By 1925, one-third of Norway's population had immigrated to the United States. Many of them subsequently moved to western Canada. By 1921, one-third of Norwegians living in Canada were born south of the border, and many more had come directly from Norway. In the census of 1911, there were 7,600 Norwegians in Saskatchewan. A decade later, that had quadrupled to 31,000.
That's a lot of lefse and lutefisk (a type of fish). Other Norwegian foods include krum kager and sandbakkels (types of cookies) and open faced "smorbrod" sandwiches of smoked fish, hard boiled eggs, ham, cheese and cucumber. Traditionally, lefse is not made with potatoes. However, that is the most common version found in prairie cookbooks.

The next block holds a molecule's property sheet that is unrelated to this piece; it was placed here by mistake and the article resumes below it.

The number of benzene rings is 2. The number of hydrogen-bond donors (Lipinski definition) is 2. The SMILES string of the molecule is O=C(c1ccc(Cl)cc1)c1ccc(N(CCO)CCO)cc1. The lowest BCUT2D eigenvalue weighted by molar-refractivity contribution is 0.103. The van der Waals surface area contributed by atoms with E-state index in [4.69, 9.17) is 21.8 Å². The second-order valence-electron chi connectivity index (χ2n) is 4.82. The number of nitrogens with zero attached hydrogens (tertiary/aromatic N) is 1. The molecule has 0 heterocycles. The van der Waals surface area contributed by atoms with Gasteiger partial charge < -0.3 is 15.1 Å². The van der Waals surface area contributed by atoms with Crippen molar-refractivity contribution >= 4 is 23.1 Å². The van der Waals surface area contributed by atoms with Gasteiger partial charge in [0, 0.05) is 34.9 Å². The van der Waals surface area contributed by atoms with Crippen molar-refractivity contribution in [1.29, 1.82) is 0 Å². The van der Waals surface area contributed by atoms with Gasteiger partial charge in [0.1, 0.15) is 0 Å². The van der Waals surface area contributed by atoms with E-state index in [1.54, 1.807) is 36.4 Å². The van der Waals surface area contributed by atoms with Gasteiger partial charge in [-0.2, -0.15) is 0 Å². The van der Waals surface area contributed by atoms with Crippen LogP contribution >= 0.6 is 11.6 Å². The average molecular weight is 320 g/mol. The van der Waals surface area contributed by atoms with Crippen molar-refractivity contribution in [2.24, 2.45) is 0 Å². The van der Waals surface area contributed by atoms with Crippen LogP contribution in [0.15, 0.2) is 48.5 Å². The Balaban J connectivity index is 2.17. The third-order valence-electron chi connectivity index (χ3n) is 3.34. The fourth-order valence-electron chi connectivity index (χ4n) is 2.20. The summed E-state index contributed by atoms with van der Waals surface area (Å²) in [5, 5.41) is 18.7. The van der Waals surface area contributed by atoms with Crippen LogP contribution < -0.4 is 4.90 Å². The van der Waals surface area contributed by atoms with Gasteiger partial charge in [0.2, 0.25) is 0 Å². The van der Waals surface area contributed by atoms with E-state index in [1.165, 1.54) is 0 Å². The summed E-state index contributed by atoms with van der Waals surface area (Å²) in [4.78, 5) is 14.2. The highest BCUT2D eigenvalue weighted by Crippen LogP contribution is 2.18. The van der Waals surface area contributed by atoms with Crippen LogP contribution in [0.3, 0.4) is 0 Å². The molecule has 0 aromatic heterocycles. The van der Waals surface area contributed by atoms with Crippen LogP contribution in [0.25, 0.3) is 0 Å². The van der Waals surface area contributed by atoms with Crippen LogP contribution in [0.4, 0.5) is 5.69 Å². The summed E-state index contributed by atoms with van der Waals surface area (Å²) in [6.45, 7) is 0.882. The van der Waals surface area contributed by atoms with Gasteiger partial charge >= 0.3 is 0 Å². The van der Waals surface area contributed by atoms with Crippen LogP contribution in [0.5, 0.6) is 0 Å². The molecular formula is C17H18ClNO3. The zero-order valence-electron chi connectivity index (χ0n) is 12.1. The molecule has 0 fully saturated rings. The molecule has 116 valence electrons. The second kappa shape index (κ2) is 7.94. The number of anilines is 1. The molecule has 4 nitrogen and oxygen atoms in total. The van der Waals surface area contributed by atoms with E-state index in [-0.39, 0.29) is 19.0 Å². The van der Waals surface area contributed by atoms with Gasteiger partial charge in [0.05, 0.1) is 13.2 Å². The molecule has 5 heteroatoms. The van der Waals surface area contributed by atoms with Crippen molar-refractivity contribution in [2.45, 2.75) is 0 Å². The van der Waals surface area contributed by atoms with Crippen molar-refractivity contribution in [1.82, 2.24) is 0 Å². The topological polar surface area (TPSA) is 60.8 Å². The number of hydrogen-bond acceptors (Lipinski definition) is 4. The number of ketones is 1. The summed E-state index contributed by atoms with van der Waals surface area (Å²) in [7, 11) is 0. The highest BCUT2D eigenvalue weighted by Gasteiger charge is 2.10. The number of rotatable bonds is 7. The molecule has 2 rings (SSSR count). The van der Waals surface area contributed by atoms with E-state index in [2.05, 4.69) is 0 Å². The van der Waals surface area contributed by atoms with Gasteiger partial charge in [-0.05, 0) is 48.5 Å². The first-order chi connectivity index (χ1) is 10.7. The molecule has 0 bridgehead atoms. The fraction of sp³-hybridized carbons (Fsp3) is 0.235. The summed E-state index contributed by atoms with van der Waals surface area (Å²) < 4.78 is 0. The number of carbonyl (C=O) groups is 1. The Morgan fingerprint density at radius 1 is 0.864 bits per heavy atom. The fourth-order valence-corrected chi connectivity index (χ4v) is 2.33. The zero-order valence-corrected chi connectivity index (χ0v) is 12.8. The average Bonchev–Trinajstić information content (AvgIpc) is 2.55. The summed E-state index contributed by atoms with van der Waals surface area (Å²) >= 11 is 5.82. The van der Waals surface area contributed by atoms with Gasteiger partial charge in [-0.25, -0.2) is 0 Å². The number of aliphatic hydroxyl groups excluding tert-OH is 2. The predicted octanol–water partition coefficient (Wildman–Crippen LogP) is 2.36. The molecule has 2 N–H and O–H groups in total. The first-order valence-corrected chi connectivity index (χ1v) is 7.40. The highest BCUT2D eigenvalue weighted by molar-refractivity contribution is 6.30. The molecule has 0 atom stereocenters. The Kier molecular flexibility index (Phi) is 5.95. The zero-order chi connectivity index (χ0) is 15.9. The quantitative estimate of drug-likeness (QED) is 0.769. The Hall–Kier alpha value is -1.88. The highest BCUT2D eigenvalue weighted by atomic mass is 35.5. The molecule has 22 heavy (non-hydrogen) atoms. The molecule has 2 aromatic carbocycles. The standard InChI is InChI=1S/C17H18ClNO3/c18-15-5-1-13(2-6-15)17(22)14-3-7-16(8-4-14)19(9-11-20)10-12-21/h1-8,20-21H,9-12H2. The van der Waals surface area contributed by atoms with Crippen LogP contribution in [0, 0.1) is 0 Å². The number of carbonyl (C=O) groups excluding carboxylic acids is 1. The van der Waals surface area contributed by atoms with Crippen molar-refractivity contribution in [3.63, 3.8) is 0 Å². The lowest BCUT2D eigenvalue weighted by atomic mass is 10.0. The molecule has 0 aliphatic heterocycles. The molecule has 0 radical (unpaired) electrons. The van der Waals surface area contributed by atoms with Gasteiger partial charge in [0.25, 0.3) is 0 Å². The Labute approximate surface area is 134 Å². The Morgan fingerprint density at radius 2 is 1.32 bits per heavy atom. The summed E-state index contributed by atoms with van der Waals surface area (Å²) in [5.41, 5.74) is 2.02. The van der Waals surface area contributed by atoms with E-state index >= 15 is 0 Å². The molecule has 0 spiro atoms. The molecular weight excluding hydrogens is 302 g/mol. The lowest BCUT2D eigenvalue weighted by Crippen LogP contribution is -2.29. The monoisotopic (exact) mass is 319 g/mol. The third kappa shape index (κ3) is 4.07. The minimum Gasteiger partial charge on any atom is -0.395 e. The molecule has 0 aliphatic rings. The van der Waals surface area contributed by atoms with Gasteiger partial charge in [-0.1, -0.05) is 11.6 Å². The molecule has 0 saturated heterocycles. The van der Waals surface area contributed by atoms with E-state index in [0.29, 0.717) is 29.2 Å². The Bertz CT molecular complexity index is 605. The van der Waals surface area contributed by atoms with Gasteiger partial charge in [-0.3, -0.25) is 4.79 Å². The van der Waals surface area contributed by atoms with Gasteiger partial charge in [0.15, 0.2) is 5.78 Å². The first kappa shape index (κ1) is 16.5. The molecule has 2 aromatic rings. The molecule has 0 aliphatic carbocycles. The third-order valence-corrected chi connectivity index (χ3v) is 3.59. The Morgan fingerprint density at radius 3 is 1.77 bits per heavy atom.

It's usually spread with butter, sprinkled with sugar and rolled up like a cigar. It's good with maple syrup, too.
1/4 cup melted butter
2 cups mashed potatoes
1/2 tsp salt
Mix everything to a smooth dough. Wrap and rest 30 minutes. Break off nubs of dough and roll to a thin circle, about 1/8 inch thick. The size of the circle may depend on the size of your skillet. Lightly grease a skillet, heat on medium and cook lefse one at a time, turning when the top is bubbled and the bottom has lightly browned. Lefse freezes well so make a big batch.
Do you have a favourite recipe brought to Saskatchewan by the pioneers? Send me a comment. Follow me at twitter.com/prairiefeast.
Lefse cooking in a lightly-oiled skillet.
(This article first appeared in the Saskatoon Star Phoenix.)